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I often see these boss vs leader illustrations in my LinkedIn feed. I’ve seen many people post them — some posters are individual contributors, and some are managers or senior leaders in the industry. People post these illustrations for a number of reasons — we have all encountered managers in either category and we can relate our experiences with them, but I think there’s more. There’s the Dunning-Kruger effect.

For those who are not familiar with the Dunning-Kruger effect, this 5-minute Ted-ed video explains it succinctly. In short, it’s the psychological bias that causes most drivers to believe they’re above…


Turns out, it depends.

As leaders, we are expected to be rational and make our decisions based on facts. Good leaders need to be right a lot and are expected to ignore factors that are irrelevant to the matter at hand. However, it looks like it’s much easier said than done.

I came across this research done in 2011 (https://www.researchgate.net/publication/221897896_Extraneous_Factors_in_Judicial_Decisions) where parole judges were observed for have their decisions to grant parole or not. It turns out the decisions are affected by the judges’ own hunger level. We know that denying parole is the easier decision to make, since it takes less time to…


Over the holidays a month ago, I decided to spend some time to try out RealityKit and RealityComposer.

Apple did a good job with making the construction of a simple AR app really easy. Here is how you can create your own simple AR app in 15 minutes.

It took me a lot more than 15 minutes because I had to upgrade XCode to XCode 12, and in order to do that I had to upgrade to Big Sur…

Assuming you’ve done all of that, and you have connected your iOS device and XCode has prepared all the team and…


As more tools are available to businesses to make data driven decisions, many people are tempted to invent their own metrics or KPIs to measure success and progress. This is especially true in the case of software companies, where many leaders have an engineering mindset and are interested in coming up with metrics of their own.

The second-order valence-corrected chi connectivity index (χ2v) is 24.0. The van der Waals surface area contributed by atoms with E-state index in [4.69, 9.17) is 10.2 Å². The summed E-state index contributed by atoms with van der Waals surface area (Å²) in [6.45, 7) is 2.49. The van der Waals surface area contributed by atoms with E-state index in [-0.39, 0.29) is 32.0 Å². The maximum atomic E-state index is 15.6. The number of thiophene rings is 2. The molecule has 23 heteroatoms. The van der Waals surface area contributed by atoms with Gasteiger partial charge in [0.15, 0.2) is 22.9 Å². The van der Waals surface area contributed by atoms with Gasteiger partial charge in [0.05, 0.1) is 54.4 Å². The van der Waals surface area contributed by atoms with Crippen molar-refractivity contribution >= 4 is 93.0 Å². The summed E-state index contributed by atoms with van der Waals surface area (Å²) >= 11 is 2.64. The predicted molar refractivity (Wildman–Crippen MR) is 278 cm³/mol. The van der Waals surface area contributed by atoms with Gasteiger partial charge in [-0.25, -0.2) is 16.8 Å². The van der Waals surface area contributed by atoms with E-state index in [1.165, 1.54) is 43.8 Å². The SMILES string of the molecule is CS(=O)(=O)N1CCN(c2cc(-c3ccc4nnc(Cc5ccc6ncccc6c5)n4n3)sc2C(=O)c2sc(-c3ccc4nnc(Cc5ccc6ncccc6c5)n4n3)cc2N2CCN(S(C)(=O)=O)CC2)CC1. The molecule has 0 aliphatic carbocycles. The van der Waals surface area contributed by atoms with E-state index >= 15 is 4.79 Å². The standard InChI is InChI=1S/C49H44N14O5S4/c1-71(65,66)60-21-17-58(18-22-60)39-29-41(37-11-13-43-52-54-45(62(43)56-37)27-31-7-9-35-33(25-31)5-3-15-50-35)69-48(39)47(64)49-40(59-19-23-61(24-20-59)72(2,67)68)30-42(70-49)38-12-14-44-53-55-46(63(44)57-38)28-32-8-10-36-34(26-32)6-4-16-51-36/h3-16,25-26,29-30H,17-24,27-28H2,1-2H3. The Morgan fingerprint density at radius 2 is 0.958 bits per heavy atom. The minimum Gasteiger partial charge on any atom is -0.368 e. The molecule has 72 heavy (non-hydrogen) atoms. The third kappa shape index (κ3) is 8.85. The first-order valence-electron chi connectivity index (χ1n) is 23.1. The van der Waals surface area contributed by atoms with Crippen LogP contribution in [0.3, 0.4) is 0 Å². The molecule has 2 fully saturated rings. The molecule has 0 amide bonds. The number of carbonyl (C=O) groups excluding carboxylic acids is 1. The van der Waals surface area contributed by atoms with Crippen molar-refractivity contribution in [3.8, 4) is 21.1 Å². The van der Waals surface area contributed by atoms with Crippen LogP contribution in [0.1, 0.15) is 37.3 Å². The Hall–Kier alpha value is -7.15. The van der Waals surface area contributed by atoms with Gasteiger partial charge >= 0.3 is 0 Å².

While many people are aware of fallacies to watch out for when they’re analyzing data, few are paying attention to them when they’re designing new metrics to guide their teams. Here are 3 I’ve learned to watch out for.

Survivorship bias


One topic I think about a lot is what’s the best way to motivate software engineers to do their very best every day — both because my role requires me to, but also because I’m very interested in psychology.

On one hand, everyone is different — some people are motivated by money, some are motivated because the team is working towards a shared vision, and some just want a stepping stone to their next gig. On the other hand, human nature is surprisingly universal. …


Canadians who have been watching the news in recent months learnt that there are allegations that our Governor General (the official Canadian representative of the Queen) has created a toxic climate for her office. While the allegations are still being reviewed, some of her staff defended her saying that the Governor General merely has high standards. I can definitely see that she has a very high standard for herself — after all she’s an astronaut with an engineering degree and speaks six languages….

“Vincent sets incredibly high standards for himself and ambitious goals for the team. “

As some of…


When organizations look for leaders, not many would look for leaders with big egos. Yet when we look around, in companies or in society, we would undoubtedly label certain leaders as having big egos. Perhaps they’re somehow in their positions because their other qualities are more important to the success of the organization and people around them just learned to tolerate such behavior. Or perhaps they haven’t spent enough time doing self-introspection, and are completely oblivious to the fact that they are the egotistical maniac that everyone is pointing at.

Leadership and learning are indispensable to each other, J.F. Kennedy


In many software companies, the Product and the Engineering departments are very closely connected. While many companies keep the two departments separate, there are also companies that would have the Product org inside the Engineering org, and vice versa. Regardless of how your company is organized, I believe it’s important for engineering leaders to have a good understanding of how great software products are designed.

At my current company, all engineering leaders are also expected to be product owners for their product areas. …

Vincent Chu

I'm an engineering leader in a SAS company with more than 15 years of software industry experience.

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